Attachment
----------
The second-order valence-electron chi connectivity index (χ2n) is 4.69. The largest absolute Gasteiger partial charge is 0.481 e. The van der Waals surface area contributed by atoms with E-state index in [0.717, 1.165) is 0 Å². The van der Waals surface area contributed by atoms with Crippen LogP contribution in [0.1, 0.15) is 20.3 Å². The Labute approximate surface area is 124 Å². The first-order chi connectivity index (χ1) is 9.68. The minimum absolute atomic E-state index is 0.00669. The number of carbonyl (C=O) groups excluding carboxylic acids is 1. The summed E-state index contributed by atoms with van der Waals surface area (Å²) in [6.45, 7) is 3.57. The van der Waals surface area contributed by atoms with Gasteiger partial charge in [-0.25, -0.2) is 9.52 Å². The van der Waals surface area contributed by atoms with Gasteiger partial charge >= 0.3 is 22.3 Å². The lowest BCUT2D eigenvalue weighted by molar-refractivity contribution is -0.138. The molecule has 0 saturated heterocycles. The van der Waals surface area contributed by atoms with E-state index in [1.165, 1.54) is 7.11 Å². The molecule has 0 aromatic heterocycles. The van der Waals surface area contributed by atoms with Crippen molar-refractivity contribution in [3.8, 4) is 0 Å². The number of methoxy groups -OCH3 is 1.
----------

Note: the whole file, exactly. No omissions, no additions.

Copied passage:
The second-order valence-electron chi connectivity index (χ2n) is 4.69. The largest absolute Gasteiger partial charge is 0.481 e. The van der Waals surface area contributed by atoms with E-state index in [0.717, 1.165) is 0 Å². The van der Waals surface area contributed by atoms with Crippen LogP contribution in [0.1, 0.15) is 20.3 Å². The Labute approximate surface area is 124 Å². The first-order chi connectivity index (χ1) is 9.68. The minimum absolute atomic E-state index is 0.00669. The number of carbonyl (C=O) groups excluding carboxylic acids is 1. The summed E-state index contributed by atoms with van der Waals surface area (Å²) in [6.45, 7) is 3.57. The van der Waals surface area contributed by atoms with Gasteiger partial charge in [-0.25, -0.2) is 9.52 Å². The van der Waals surface area contributed by atoms with Gasteiger partial charge >= 0.3 is 22.3 Å². The lowest BCUT2D eigenvalue weighted by molar-refractivity contribution is -0.138. The molecule has 0 saturated heterocycles. The van der Waals surface area contributed by atoms with E-state index in [1.165, 1.54) is 7.11 Å². The molecule has 0 aromatic heterocycles. The van der Waals surface area contributed by atoms with Crippen molar-refractivity contribution in [3.8, 4) is 0 Å². The number of methoxy groups -OCH3 is 1.